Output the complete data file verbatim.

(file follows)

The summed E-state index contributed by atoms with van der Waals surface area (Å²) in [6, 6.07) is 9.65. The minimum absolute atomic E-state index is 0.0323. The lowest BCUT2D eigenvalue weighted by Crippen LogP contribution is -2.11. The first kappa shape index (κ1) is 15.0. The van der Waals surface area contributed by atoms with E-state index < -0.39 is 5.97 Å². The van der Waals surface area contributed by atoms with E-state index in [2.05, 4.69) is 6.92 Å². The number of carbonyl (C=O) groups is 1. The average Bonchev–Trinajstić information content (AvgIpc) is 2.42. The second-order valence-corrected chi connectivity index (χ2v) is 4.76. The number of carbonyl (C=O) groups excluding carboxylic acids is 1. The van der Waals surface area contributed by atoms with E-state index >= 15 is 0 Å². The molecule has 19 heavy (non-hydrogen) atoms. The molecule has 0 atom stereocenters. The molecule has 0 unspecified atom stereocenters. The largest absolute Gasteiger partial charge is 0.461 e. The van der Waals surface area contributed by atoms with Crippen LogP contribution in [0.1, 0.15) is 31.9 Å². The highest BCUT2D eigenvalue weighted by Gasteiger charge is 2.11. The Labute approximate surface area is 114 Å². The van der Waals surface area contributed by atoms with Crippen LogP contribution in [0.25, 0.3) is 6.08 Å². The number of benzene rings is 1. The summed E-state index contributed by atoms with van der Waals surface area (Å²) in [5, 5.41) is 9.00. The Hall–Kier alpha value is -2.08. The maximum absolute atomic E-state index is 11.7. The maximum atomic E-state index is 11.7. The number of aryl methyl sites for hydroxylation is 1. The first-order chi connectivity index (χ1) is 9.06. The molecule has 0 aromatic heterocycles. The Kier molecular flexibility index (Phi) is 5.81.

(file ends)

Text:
The summed E-state index contributed by atoms with van der Waals surface area (Å²) in [6, 6.07) is 9.65. The minimum absolute atomic E-state index is 0.0323. The lowest BCUT2D eigenvalue weighted by Crippen LogP contribution is -2.11. The first kappa shape index (κ1) is 15.0. The van der Waals surface area contributed by atoms with E-state index < -0.39 is 5.97 Å². The van der Waals surface area contributed by atoms with E-state index in [2.05, 4.69) is 6.92 Å². The number of carbonyl (C=O) groups is 1. The average Bonchev–Trinajstić information content (AvgIpc) is 2.42. The second-order valence-corrected chi connectivity index (χ2v) is 4.76. The number of carbonyl (C=O) groups excluding carboxylic acids is 1. The van der Waals surface area contributed by atoms with E-state index >= 15 is 0 Å². The molecule has 19 heavy (non-hydrogen) atoms. The molecule has 0 atom stereocenters. The molecule has 0 unspecified atom stereocenters. The largest absolute Gasteiger partial charge is 0.461 e. The van der Waals surface area contributed by atoms with Crippen LogP contribution in [0.1, 0.15) is 31.9 Å². The highest BCUT2D eigenvalue weighted by Gasteiger charge is 2.11. The Labute approximate surface area is 114 Å². The van der Waals surface area contributed by atoms with Crippen LogP contribution in [0.25, 0.3) is 6.08 Å². The number of benzene rings is 1. The summed E-state index contributed by atoms with van der Waals surface area (Å²) in [5, 5.41) is 9.00. The Hall–Kier alpha value is -2.08. The maximum absolute atomic E-state index is 11.7. The maximum atomic E-state index is 11.7. The number of aryl methyl sites for hydroxylation is 1. The first-order chi connectivity index (χ1) is 9.06. The molecule has 0 aromatic heterocycles. The Kier molecular flexibility index (Phi) is 5.81.